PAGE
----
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Oregon City School Board members get average property owners to pay about an extra $30 a year in taxes for local educational facilities

Oregon City-area residents agreed to pay about an extra $30 a year in property taxes for local school facilities.

PHOTO BY RAYMOND RENDLEMAN - Oregon City High School was constructed after voters approved the last bond voters passed in the year 2000.Oregon City School Board members asked voters within the city and in nearby unincorporated areas of Beavercreek, Redland and Jennings Lodge to approve a $158 million bond on the November ballot. The measure passed by about 62 to 38 percent in unofficial returns.

"We are grateful to the community for their vote of confidence in our schools," said School Board Chair Connie Curteman. "Our children are the future of our community, and research is clear that students learn better when school facilities are improved."

RAYMOND RENDLEMAN - Superintendent Larry Didway celebrates the Nov. 6 election results with Oregon City School Board members at Trail Distilling.Approximately $90 million of OCSD's bond is slated to replace Gardiner Middle School and $20 million will renovate Ogden Middle School, officials estimate. Much of the remaining $48 million is allocated to address safety and security updates starting as early as the summer of 2019 at the district's other 10 schools.

The bond funds will be matched by $7.7 million from the Oregon School Capital Improvement Matching Program.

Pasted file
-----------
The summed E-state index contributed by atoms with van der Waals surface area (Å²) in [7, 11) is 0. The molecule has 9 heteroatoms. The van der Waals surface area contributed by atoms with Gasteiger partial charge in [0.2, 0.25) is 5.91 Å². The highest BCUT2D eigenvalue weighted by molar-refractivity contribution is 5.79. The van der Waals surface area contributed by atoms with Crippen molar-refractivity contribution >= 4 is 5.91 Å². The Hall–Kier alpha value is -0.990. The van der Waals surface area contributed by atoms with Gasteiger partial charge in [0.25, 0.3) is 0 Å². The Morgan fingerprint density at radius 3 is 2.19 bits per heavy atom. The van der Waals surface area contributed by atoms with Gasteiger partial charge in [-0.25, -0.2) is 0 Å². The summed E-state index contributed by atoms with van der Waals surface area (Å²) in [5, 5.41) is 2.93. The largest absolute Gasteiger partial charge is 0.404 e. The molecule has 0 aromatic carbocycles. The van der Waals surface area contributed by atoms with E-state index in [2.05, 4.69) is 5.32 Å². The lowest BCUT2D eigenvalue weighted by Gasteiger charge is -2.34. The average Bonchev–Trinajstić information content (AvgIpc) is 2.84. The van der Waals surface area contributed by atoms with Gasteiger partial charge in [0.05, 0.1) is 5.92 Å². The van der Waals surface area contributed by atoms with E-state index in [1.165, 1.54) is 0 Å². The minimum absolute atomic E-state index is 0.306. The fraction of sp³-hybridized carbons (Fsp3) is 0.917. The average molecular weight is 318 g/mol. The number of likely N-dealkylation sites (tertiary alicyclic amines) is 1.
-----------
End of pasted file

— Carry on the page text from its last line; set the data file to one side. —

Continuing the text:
"Parents and community members absolutely understand today's need for improvements in our schools," said Eileen Creelman, leader of the Yes for Oregon City Schools campaign. "Our kids are the future of our community so I'm delighted voters support these safety improvements."

OCSD officials asked voters to approve a bond property tax rate of $1.24 per $1,000 of assessed property value. That amount is 10 cents more than property owners paid last year, an added cost of about $2.50 per month for the owner of a home assessed at $300,000.

All schools will receive upgrades to meet priorities at each site, from heating and ventilation improvements to energy-efficient lighting, updated plumbing or new roofing.

"Whether or not you supported this bond measure, we are committed to earning your trust through transparency, fiscal responsibility, citizen involvement and completing the projects approved," said Superintendent Larry Didway. "This is phase two of a long-term plan to make Oregon City the best place to raise a family. It is my hope that through this process and ongoing work we can together raise the bar for accountability and support of our local schools."

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